Boatbuilding in Ponjikkara: In Conversation with Antony and Xavier Biju

Boatbuilding in Ponjikkara: In Conversation with Antony and Xavier Biju

in Interview
Published on: 26 November 2018

Bony Thomas

A writer, cartoonist and illustrator, Bony Thomas was born and brought up in Ponnarimangalam in Ponjikkara island near Cochin Port, Kerala. One of the founding members of the Kochi Biennale Foundation, organizer of ‘Kochi Muziris Biennale’, Bony is also the author of ‘Kochikkaar’ (Kochites), a book exploring the intangible heritage of the various linguistic communities in Fort Kochi and Mattancherry. He has worked as a senior cartoonist in New Delhi and Mumbai with The Economic Times, and has also published his collection of short stories ‘Dog space’.

Boatbuilder Antony describes in detail the various stages of building a boat. Xavier Biju, another boatbuilder from Ponjikkara Island, explains how his boatbuilding skills have been inherited; Kochi, 2017.


Interview with Antony (Boatbuilder)


I studied only till 8th standard. My father and grandfather were boatbuilders. My elder brother is also a boatbuilder. Though my father suggested that I choose some other field for a living, I was interested in this field since my childhood. I started to learn this work from my father. He worked at a boatbuilding yard in Mattancherry for some time and I used to go with him to learn the work. My interest in the work escalated with time. Initially, I used to work from dawn till dusk. In those days (the 1980s) boats were made of wood. There were no fibre boats. Building of fibre boats was introduced to our place (Ponjikkara) for the first time by my elder brother who owns Aiswarya Marine Boat Building Company. Wooden boats are prone to a problem called vellakkedu (gradual seepage of water into the boat). Every morning, the workers in the boat have to take out the water that has seeped into it. My elder brother wanted to find a remedy for this problem. His friend introduced him to fibre technology and he found that fibre technology can be the solution to vellakkedu.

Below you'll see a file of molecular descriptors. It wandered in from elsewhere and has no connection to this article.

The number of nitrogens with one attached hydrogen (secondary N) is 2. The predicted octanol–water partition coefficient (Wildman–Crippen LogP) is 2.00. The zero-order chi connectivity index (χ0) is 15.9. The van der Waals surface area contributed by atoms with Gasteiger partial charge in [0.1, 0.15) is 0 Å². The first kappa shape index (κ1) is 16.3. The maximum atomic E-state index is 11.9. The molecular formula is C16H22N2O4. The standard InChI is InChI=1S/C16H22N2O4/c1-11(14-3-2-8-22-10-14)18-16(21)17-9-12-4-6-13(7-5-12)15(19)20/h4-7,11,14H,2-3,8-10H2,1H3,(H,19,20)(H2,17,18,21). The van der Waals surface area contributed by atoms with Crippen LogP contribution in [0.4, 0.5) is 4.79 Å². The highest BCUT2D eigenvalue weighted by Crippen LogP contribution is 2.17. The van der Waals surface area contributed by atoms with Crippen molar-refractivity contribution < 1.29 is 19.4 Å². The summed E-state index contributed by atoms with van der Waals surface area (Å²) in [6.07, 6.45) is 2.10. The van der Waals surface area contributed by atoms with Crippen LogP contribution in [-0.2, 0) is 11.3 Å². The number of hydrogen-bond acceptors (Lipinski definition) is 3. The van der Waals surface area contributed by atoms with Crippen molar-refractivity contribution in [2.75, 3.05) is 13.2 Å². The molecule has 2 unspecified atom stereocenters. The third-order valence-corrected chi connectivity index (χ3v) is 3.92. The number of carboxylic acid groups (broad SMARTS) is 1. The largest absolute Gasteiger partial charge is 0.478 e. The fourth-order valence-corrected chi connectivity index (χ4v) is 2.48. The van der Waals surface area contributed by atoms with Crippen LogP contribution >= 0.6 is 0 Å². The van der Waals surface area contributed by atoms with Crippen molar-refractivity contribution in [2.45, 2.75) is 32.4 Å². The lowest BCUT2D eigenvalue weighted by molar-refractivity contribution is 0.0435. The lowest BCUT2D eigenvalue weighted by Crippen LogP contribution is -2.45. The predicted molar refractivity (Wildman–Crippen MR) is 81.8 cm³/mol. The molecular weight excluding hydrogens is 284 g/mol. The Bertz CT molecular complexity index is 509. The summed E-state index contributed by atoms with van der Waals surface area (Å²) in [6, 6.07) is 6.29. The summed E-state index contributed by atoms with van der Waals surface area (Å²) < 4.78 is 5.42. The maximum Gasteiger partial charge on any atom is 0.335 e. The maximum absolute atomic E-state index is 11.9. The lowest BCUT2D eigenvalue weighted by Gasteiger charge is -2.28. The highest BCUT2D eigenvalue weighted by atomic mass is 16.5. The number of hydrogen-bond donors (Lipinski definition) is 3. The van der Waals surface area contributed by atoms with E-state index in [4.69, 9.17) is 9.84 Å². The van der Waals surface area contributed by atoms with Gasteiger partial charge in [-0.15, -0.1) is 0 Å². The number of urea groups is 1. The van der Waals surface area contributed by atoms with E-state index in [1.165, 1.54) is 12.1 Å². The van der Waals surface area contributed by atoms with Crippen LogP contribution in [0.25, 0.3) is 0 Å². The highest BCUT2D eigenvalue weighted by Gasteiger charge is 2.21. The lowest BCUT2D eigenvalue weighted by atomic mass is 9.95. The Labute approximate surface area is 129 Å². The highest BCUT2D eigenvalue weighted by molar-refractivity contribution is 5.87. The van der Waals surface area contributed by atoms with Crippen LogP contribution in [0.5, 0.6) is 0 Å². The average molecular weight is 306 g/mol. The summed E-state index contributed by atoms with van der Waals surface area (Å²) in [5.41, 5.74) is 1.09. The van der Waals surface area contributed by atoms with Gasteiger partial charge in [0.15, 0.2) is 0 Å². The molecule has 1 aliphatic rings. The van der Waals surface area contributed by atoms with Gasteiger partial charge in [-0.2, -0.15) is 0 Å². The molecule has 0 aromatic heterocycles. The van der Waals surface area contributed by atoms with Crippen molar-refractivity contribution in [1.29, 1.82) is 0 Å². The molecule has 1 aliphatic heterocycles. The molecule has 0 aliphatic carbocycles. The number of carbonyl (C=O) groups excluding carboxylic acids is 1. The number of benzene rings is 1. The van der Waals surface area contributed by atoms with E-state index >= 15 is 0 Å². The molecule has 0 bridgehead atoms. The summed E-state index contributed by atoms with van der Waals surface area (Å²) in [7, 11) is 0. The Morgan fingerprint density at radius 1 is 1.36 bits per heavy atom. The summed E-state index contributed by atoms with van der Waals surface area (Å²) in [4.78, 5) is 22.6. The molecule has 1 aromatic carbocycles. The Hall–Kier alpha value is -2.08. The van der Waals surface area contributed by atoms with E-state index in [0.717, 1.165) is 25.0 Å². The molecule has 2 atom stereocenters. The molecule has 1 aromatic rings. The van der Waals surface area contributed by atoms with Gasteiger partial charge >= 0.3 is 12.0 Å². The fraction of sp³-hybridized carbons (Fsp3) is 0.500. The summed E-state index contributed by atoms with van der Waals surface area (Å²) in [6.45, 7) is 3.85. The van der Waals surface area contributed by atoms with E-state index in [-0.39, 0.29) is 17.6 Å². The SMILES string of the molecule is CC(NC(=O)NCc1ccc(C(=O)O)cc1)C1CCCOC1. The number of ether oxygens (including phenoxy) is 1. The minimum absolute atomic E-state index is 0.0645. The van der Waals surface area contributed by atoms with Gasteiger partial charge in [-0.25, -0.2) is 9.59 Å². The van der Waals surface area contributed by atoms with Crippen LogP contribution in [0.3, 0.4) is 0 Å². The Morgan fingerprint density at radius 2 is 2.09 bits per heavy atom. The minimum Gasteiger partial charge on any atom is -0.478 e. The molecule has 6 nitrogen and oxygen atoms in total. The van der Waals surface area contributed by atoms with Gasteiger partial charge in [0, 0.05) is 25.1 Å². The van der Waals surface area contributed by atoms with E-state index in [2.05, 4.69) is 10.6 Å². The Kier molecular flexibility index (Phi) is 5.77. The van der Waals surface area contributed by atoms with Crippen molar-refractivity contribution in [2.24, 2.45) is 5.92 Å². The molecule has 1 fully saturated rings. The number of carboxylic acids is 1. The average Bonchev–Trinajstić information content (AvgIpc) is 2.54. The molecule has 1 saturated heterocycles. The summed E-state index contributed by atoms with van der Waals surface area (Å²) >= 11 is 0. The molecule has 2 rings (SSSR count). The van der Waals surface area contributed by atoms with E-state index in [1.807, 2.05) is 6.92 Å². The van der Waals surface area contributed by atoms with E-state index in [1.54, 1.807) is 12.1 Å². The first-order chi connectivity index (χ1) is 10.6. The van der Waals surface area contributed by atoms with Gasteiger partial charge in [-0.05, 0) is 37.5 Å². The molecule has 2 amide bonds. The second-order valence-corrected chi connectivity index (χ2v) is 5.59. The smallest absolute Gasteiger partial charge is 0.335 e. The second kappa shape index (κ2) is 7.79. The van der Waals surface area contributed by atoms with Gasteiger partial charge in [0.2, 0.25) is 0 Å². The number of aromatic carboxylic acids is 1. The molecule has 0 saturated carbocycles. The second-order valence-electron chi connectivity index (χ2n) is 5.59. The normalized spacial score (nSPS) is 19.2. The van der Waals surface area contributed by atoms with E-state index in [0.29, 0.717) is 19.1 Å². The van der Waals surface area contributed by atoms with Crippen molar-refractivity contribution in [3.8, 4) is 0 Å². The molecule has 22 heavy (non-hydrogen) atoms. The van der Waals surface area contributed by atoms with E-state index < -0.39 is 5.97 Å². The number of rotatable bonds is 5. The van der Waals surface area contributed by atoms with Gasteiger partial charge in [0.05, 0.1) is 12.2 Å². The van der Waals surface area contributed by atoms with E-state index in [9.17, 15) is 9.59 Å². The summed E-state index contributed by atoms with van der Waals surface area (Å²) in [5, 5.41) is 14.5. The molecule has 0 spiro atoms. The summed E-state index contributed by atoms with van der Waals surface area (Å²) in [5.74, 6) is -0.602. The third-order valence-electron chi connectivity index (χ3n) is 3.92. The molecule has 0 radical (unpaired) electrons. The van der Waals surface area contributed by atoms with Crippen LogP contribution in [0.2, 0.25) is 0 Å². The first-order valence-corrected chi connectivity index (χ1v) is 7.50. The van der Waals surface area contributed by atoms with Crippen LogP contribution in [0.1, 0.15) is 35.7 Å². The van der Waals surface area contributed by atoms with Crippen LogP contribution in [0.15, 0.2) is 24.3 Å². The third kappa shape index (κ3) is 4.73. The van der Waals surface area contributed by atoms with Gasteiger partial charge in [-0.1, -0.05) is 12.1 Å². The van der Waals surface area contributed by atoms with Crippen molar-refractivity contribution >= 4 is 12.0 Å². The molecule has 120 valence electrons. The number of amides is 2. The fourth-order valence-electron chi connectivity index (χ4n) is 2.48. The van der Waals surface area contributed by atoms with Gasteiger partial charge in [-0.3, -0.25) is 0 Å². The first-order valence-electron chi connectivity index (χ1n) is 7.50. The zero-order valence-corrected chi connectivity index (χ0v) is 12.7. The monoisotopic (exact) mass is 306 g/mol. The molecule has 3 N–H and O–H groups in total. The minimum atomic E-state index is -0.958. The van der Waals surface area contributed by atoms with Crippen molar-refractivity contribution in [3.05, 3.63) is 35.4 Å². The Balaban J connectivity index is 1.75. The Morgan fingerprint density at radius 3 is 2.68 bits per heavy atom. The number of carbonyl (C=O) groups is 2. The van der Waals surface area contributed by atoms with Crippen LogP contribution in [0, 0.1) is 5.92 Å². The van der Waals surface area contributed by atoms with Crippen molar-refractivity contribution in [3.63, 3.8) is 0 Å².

I learned to work on wood for boatbuilding from my father and fibre work from my elder brother. I worked in Lakshadweep for some time. After coming back from there, I joined my younger brother in boatbuilding, right here. Nowadays, we build or repair only tourist boats. Passenger boats have less demand and their numbers are less.


Boatbuilding has many stages. The first stage is eravu vayppu. Kuthukatta vayppu, epram vayppu, mattom idal, body palaka idal, thattu paniyal, covering board paniyal, valoose paniyal, cabin paniyal, engine vaikkal, and fibre work are the stages that follow.


Building a boat is a combination of different types of work like carpentry, fibre technology, mechanical engineering, painting and electrical engineering. Our place (Ponjikkara) has experts for each and every aspect of boatbuilding. My understanding is that at least 120 people in our village are working in different areas of boatbuilding.


In general, people who work in this sector do not have much formal education. Only a few of them have studied till 10th standard in school. Knowledge on boatbuilding comes to us from our forefathers. It is god-given. Our forefathers guided and taught us. Now we guide the younger generation. Whenever they make mistakes, we correct them.


If we don't build the palla (side part) of the boat perfectly, that boat will tilt to one side. Certain definite measurements have to be perfectly followed. Apart from a good design, measurements for the boat should be just as our forefathers taught us. Measurements of the body of a boat moving in the backwaters and measurements of a boat going into the sea for fishing are different. Our forefathers have advised us about these measurements and we have to follow that strictly. It is an art; and not just a business.